ICON: The Carriage Shop at the Railways Workshops North Ipswich was erected in 1885.
ICON: The Carriage Shop at the Railways Workshops North Ipswich was erected in 1885.

From the Battle of Waterloo to police magistrate of Ipswich

LIEUTENANT-Colonel Charles George Gray was born in Edinburgh on November 28, 1788.

He later obtained commission as ensign in the 77th Regiment.

At an early age, a lieutenancy was purchased for him in the 78th Highlanders.


IDENITY: Colonel Charles George Gray was appointed to the Police Magistracy in 1853.
IDENITY: Colonel Charles George Gray was appointed to the Police Magistracy in 1853.

Gray went on to serve at the Battle of Waterloo, the Spanish War and War in India and many other campaigns.

However, his health suffered and he was sick of being away from his family.

He retired so that he and his family could leave the Old Country to settle in New South Wales.

After five distressing months on the ship John Barry, the family took up a land grant on the River Hastings, 20 miles from Port Macquarie where they remained until 1847, when he was appointed police magistrate of Gladstone.

Lieutenant-Colonel Barney tried to establish a new Australian colony to be named Gladstone after W.E. Gladstone.

However, this settlement was abandoned and Colonel Gray retuned to Sydney and was appointed gold-receiver in the Sydney Treasury.

Following this position, which he held until 1853, he was appointed to the Police Magistracy of Ipswich, a position he held until he retired in 1866 after a service of military and civil work of upwards of 60 years.

Gray died on September 7, 1873, and was accorded a military funeral.

He had been the first captain gazetted to the No.1 (Ipswich) company of the Queensland volunteer Rifle Brigade.

Gray, at the time of his retirement from the Ipswich bench, lived in a brick house in East St and while there, his daughter married Mr James Leith Hay, one of the early squatters of the Darling Downs.

It was Gray's home in East St that Lady Bowen, wife of the first governor of Queensland, spent her first night in this town on Sir George Ferguson Bowen's initial visit to Ipswich on December 10, 1859.

His excellency stayed at the North Australian Club in South St, and this building later became known as the Lyndhurst boarding house.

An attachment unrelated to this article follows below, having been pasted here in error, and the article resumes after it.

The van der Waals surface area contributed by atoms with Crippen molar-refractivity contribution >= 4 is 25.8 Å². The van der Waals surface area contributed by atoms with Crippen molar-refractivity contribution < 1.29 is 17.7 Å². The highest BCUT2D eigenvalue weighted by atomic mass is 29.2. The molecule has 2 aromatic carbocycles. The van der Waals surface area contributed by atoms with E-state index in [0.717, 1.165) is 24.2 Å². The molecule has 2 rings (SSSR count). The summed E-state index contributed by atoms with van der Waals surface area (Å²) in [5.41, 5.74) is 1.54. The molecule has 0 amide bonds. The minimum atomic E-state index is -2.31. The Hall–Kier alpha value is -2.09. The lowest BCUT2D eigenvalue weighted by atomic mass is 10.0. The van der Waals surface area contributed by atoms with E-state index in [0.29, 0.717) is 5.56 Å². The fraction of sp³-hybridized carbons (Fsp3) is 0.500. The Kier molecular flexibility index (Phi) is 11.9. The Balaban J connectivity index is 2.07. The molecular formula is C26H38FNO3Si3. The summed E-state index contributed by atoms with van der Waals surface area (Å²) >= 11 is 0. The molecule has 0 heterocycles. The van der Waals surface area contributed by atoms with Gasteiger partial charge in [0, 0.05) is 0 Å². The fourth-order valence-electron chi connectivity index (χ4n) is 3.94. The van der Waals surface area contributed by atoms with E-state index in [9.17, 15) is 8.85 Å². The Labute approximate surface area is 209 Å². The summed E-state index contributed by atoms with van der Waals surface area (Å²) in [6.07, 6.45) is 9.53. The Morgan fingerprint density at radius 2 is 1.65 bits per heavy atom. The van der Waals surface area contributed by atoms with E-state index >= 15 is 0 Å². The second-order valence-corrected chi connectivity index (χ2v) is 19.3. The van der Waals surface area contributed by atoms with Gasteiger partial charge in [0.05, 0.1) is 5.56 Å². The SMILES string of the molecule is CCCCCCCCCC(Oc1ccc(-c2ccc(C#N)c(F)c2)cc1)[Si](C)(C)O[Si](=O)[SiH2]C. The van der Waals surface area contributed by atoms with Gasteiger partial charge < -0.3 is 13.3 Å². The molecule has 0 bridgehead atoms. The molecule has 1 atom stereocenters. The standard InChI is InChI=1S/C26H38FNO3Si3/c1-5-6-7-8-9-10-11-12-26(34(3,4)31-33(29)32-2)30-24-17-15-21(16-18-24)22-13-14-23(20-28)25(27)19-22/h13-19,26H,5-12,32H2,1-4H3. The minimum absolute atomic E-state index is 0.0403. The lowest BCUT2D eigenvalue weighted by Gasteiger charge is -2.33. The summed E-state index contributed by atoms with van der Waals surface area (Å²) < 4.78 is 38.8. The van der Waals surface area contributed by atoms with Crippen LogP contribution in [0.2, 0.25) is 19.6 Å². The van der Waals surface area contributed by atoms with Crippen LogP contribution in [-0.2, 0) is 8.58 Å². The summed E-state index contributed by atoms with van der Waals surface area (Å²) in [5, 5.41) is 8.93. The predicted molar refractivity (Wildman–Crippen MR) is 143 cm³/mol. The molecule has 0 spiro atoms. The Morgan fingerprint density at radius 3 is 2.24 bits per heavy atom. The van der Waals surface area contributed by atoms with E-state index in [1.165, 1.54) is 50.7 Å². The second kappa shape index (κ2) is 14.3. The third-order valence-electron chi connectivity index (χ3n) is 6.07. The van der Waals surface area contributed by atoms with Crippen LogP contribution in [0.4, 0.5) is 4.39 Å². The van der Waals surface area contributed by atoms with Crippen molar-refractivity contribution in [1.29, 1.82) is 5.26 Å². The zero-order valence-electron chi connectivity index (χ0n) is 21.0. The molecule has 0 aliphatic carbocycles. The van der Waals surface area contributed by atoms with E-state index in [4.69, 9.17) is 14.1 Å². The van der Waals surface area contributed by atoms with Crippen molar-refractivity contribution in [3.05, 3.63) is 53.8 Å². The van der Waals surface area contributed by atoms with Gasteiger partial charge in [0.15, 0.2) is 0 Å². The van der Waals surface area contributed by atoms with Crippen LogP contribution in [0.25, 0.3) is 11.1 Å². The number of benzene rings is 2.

Two guests, one in February 1868, was the Duke of Edinburgh, son of Queen Victoria, the other in latter part of that year was Sir Samuel Blackall, second governor of Queensland.





THE history of Queensland's first Government Railways Workshops was located at Ipswich on the north side of the Bremer River.

In 1864, rolling stock arriving from England for Queensland's first railway line between Ipswich and Grandchester was assembled there.

The expansion of railways in the early 1880s meant the workshops were cramped and by 1885, construction of new brick workshops began half a kilometre north of the existing site.

The Carriage Shop was the first building to be completed.

By the late 1890s the conditions at the old workshops were considered intolerable so at the turn of the century the new workshops were expanded.

After the Second World War, Queensland's growing population and rapid industrial development saw the need for additional workshops so some were established at Redbank - all maintenance work on diesel/electric locomotives was carried out there after it opened in 1958.

From 1877, until construction of steam locomotives ceased in 1953, 218 locomotives were rolled out of the Ipswich Workshops, also many thousands of wagons, carriages and rail cars were built there.

In 1985, 1700 people were employed at the Ipswich Railways Workshops.

Employees through those early years gave the workshop its history and a proud engineering reputation.





On December 8, 1928, the dedication of a new temple for members of the Ipswich Freemasons took place.

The building had been erected at the corner of Nicholas and Roderick Sts.

200 Freemasons witnessed the simple yet impressive ceremony which was conducted by Stumer K.C. Grand Master of the United Grand Lodge of Queensland.

Members of seven Ipswich lodges attended the dedication and as Freemasons they stated that their order was not a secret society.

The building had a frontage of 12.8m to Nicholas St and was 22m in depth.

Inside, there were plastered walls and silky oak panels and seats.

Architect was H.N.C. Wyman and the contractor J. Hoare.

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